The Passage into Elderhood

[Laird’s post is relevant to our Aging Better Together Conference, with sessions on “conscious aging” and “the power of purpose.” Come join us!]

I recently received an interesting invitation, asking if I would write about elderhood, and what it means to make a purposeful transition into that stage of life:

“Elderhood is certainly one of the least celebrated and recognized transitions in our culture. I am also struck that when we moved to community last year, my partner was the oldest one there. I felt the lack of elders holding the powerful space, witness, and wisdom. In many ways, I know that we are re-forging the proper fires of initiation and becoming. I know that those fires were mostly out for my parents and grandparents, though rite of passage happens anyway (just not as consciously, powerfully, or prayerfully). I am reaching out as younger here, hoping that when I reach this threshold, I’ll know a little bit more about it. There will be a little more collective wisdom in the fire.

I consider you a being who is expressing and embodying your elderhood with beauty and wisdom. I look up and out to you as someone who has passed this particular milestone of 50. I have no idea how that journey was for you, what arose, what changed, if it was a big deal or just another day. My invitation, as someone who loves this man dearly, and sees how powerfully he lives in this world, is that you take time in the next month or so and write him a letter. Preferably the old school kind, written on paper, and sent via US Postal Service. I realize that you may not know my partner deeply, but I do know you hold some wisdom as a visionary and that he would appreciate hearing from you on this cusp. How was it for you to come into your 50s; what wisdom have you harvested that feels worth sharing; what felt challenging or vulnerable; how you have created or found elderhood as a path…”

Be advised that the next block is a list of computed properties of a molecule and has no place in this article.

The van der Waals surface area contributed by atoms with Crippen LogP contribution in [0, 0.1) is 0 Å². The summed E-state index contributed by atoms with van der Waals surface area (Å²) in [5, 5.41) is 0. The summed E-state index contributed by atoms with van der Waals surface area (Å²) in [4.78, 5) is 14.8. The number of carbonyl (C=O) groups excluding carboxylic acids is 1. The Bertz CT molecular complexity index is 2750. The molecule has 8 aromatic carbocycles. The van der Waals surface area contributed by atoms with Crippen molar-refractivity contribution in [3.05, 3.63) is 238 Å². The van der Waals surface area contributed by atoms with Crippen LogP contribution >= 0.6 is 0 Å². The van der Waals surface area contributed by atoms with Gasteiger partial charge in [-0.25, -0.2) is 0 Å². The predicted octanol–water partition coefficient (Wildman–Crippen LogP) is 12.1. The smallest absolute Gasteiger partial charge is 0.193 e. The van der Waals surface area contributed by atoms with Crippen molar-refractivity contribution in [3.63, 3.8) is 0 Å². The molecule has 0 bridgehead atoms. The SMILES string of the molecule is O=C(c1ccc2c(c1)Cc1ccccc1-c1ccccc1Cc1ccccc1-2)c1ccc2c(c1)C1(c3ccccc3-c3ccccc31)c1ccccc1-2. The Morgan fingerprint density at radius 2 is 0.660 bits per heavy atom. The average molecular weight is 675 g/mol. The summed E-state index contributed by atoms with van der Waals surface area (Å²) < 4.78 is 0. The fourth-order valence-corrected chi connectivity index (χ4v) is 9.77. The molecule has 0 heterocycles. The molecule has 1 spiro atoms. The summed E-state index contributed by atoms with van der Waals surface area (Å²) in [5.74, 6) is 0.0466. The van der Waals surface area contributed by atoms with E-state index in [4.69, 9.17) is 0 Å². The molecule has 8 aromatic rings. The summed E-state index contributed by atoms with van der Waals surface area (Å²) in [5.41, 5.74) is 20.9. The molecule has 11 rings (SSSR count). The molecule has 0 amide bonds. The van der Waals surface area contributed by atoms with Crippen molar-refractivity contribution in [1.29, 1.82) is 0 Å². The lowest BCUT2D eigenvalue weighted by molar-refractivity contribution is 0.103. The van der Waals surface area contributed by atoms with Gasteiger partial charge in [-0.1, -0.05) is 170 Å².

What a lovely gift! Here are some of my reflections on the transition into elderhood:

o Dearth of ritual

Our culture is ritual starved. While some of that has been preserved in church, or in moments of silence before meals, our lives are profoundly lacking in celebration of mysteries and rites of passage. As you reach the half century mark, I encourage you yo take some time in retreat to reflect on who you are and who you want to be. If you want to share what emerges (a conclusion, an intent, a hope) do so after the retreat in a setting and circle of your choosing. Make any ritual of sharing be your ritual.

o No magic line to cross

While I think this can vary considerably by individual, I did not “ratchet” into elderhood. (You hit 50 and bingo—you’re an elder—like watching all the numbers rolling over on an odometer.) I eased into it, just as I did other major points in my life. When do I know enough to ask people to pay for my services? When am I good enough to teach what I know? When do I have enough to say (and enough facility as a writer) to embrace the identity of author? When is it time to step down and give others a chance behind the wheel? Is my style of leadership helping those around me become better leaders? In my case I only knew I had crossed a boundary looking backward—it was not at all clear at the time—even if the question was imminent for me.